Google Gets Serious About Public Cloud: Previews New API

In December, Google made its IaaS (infrastructure-as-a-service) Google Compute Engine (GCE) available as a full-fledged commercial service, after testing it in preview mode for more than a year. Last week, the company introduced its new Billing API as an easier way for developers to monitor and analyze how much running an application on the Cloud Platform costs. According to Google, the Billing Export offers a new means of accessing usage data, and is available in preview.

“Although the company has offered the Google App Engine PaaS (platform-as-a-service) since 2008, Google has been fairly late to the IaaS space,” reports PC World. “Introduced as a preview in June 2012, GCE competes with Amazon’s popular Elastic Cloud Compute (EC2) service. A number of companies already use GCE, including Snapchat, Evite and Red Hat.”

GCE offers a Linux virtual machine and runs on the same infrastructure that the company uses for its own services.

According to PC World: “By putting the service into commercial mode, Google is offering an implicit assurance that the service will not be arbitrarily shuttered at least anytime in the near future, thus avoiding the fates of other discontinued Google projects, such as Google Reader or Google Wave.”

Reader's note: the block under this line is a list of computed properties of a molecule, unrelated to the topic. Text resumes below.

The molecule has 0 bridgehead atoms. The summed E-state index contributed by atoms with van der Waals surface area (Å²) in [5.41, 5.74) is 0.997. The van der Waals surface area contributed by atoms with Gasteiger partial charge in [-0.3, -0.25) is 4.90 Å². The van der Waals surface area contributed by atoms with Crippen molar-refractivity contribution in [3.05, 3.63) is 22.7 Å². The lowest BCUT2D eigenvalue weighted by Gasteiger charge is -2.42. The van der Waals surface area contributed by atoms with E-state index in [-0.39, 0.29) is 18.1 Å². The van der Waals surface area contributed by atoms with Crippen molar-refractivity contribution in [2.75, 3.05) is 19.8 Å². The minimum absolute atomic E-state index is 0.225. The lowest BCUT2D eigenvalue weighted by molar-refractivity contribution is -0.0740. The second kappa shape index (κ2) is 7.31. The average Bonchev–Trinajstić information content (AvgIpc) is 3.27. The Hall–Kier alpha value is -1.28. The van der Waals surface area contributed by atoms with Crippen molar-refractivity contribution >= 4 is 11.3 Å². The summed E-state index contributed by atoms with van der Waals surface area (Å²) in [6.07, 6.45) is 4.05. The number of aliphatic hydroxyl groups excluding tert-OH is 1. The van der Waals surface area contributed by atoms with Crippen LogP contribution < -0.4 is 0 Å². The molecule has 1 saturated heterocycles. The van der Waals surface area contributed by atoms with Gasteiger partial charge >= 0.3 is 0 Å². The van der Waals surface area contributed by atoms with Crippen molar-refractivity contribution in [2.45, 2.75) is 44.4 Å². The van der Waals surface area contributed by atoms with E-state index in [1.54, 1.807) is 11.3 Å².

In a December 23 blog post, Google announced that “your daily Google Cloud Platform usage and cost estimates will be exported automatically to a CSV or JSON file stored in a Google Cloud Storage bucket you specify.”

“Google cloud customers can choose their method of accessing that data: through an application programing interface (API), through a command-line interface, or by way of a file browser,” explains VentureBeat. “It’s available in JSON or CSV format.”

“Opting for this route saves Google the trouble of having to iterate the way Amazon has in coming up with a convenient way to expose usage data to customers. (Currently Amazon Web Services’ configuration is similar to Google’s, where billing files get sent to customers’ S3 storage buckets, where they can download them or get them through an API.) This way, users have access to the latest cost data from Google,” notes VentureBeat. “They won’t download something only to find out that a more up-to-date version is available.”

“This should be interesting to the whole industry, because it says Google is getting serious early on about about all the features big users need,” said Mat Ellis, founder and chief executive of Cloudability.

“Clearly, there is demand for this information,” suggests TechCrunch. “Cloudability and others are currently building their businesses on top of the fact that most cloud services feature rather complicated billing schemes. It doesn’t look like Google or Amazon are about to release similar services anytime soon, so until then, it’s up to developers to either use a third-party service to analyze their usage data or to build their own tools.”